The declines interrupted an impressive bull run. Indeed, Ethereum seemed on an easy path to clear all-time highs above $1,400 set some three years ago.
That path remains open. What we’re seeing now is a pause in a broader run, rather than a long-term reversal. 2021 is going to be a big year for Ethereum, both in terms of the network and the price.
One reason for optimism is what is colloquially known as “Ethereum 2.0.”
Ethereum already has real advantages. It’s open-source, meaning essentially anyone can contribute to its development. It’s decentralized: developers can create either “smart contracts” or their own apps to move money, manage agreements or provide myriad other functions.
All of those activities take place on the blockchain. And we know that major companies, in the financial industry and elsewhere, are looking to the blockchain for solutions to vexing problems.
These attributes are why Ethereum, by market capitalization, is the second-most valuable cryptocurrency in the world, behind only bitcoin. But what makes ETH particularly interesting at the moment is that the platform should get even better.
Ethereum 2.0 promises real improvements. The Beacon Chain, launched on Dec. 1, introduces “proof-of-stake” to the network. This is a major step forward in terms of security for an ecosystem that has had a few high-profile hacks. Most infamously, a hacker stole 3.6 million ETH back in 2016, which led to a “hard fork.”
The next step is “shard chains.” Without getting too technical, shard chains should dramatically increase the speed of the Ethereum network.
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All told, what we have is a platform that already has real value — and is going to get even better.
What Ethereum 2.0 can do is make the blockchain part of the everyday economy. And that would be a huge plus for ETH.
Essentially, Ethereum can become the backbone of “decentralized finance.” It can digitize almost everything. As one bull pointed out, “[t]he digitization of the contract is the digitization of the global economy.”
That global economy has a total gross domestic product of roughly $142 trillion. At $1,219, Ethereum has a market capitalization of $139 billion.
To be sure, those numbers aren’t necessarily apples-to-apples. And it will be a long time before Ethereum digitizes even a small portion of the global economy.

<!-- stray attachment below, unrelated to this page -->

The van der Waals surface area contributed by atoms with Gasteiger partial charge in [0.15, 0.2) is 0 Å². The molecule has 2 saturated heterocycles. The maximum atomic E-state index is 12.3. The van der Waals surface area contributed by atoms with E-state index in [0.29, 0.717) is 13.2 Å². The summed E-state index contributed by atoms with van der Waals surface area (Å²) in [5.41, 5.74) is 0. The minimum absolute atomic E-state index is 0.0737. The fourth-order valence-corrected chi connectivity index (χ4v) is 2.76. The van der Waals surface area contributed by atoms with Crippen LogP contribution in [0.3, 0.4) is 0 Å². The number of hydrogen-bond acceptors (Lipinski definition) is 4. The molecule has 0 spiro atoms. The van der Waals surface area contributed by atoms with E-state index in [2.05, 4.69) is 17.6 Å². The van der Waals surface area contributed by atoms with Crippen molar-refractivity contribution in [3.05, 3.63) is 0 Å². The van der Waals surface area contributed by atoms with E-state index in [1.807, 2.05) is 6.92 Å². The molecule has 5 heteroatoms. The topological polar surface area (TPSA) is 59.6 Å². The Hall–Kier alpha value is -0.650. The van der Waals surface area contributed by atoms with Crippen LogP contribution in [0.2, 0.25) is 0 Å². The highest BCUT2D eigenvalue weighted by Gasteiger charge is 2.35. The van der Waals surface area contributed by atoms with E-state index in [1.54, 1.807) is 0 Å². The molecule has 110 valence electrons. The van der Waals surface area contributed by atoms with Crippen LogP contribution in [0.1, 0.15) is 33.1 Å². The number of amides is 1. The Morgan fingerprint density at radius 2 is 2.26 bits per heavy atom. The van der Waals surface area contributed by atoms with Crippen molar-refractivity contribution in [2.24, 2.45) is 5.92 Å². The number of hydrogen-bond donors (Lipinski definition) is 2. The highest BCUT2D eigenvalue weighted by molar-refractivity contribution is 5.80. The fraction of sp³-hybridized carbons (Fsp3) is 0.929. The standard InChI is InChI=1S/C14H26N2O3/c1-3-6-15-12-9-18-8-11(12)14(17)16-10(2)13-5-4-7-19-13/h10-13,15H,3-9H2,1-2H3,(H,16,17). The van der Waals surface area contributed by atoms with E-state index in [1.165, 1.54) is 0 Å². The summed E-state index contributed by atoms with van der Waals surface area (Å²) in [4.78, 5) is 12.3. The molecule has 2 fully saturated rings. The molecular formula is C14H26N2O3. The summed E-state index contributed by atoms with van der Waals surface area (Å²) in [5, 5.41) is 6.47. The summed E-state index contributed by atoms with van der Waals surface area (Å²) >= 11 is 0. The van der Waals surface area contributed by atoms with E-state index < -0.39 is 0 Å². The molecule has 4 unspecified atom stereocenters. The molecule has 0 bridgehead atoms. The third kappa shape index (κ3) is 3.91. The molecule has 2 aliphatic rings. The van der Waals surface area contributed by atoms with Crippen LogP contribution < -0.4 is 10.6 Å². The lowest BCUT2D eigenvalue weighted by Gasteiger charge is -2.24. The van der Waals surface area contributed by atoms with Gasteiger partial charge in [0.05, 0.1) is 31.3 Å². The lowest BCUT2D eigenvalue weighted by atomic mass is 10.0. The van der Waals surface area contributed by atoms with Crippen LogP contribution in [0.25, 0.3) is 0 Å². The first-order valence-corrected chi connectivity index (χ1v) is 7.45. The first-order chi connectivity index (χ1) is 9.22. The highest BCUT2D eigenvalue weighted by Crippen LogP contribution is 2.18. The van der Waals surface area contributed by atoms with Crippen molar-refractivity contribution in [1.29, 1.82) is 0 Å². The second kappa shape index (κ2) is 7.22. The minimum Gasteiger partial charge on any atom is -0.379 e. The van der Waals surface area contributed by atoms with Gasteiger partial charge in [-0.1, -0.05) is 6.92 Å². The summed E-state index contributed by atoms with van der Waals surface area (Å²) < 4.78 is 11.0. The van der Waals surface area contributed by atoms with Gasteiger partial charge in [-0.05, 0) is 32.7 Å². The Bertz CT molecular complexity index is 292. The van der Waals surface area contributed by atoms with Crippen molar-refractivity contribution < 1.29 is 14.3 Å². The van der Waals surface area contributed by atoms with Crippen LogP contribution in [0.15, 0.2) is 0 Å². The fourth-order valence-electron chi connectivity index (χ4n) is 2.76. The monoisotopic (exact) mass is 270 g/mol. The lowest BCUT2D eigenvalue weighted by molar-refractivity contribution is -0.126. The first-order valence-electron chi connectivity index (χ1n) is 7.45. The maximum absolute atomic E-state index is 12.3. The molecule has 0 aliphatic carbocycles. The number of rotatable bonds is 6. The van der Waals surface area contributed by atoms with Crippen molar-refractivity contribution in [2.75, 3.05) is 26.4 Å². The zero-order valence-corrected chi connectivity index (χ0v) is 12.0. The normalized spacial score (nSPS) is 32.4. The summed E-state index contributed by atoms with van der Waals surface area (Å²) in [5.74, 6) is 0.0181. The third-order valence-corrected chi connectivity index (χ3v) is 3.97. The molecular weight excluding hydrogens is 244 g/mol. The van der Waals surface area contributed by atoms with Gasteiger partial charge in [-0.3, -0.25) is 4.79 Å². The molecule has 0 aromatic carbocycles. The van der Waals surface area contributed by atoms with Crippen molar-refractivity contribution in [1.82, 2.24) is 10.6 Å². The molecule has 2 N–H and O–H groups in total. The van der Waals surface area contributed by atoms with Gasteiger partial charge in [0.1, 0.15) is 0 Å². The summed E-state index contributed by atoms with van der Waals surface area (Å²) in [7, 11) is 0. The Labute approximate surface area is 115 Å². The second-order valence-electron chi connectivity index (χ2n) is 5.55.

But those figures show the potential here. Ethereum has applications in so many industries. Banks obviously are interested. So are law firms, given the potential for “smart contracts.”
The applications go far beyond that, however. Maritime shipping companies, for instance, are working toward blockchain-based solutions. Indeed, given the potential of decentralized finance, basically every company in every industry in the world could one day look toward Ethereum as an opportunity — if they haven’t done so already.
Now, just because the platform has potential doesn’t mean Ethereum is going to climb straight up. As we’re seeing at the moment, cryptocurrencies are not immune to volatility. Bitcoin provides another example: just in the first two weeks of 2021 it has moved from $29,000 to above $40,000 and now back below $40,000.
For ETH, we’ve been here before. Again, the cryptocurrency reached all-time highs back in 2018. That followed an absolutely staggering run from $8 at the end of 2016 to over $1,400. Within less than a year, those highs had turned into lows below $100.
Investors who believe in the long-term potential of Ethereum have good reason to do so. But they need to prepare for some short-term volatility along the way, as we’re seeing right now.
After all, Ethereum is trying to revolutionize finance. It’s a noble effort, and one with a real chance of working. But revolutionary processes are slow, uncertain and often messy.
Still, I always counsel investors to take the long view. That applies to ETH as well. This is one of the most exciting cryptos out there. It might be the most exciting. That’s more than enough for a long-term case, and more than enough to see this short-term pullback as a buying opportunity.
On the date of publication, neither Matt McCall nor the InvestorPlace Research Staff member primarily responsible for this article held (either directly or indirectly) any positions in the securities mentioned in the article.
Matthew McCall left Wall Street to actually help investors — by getting them into the world’s biggest, most revolutionary trends BEFORE anyone else. Click here to see what Matt has up his sleeve now. As of this writing, Matt did not hold a position in any of the aforementioned securities.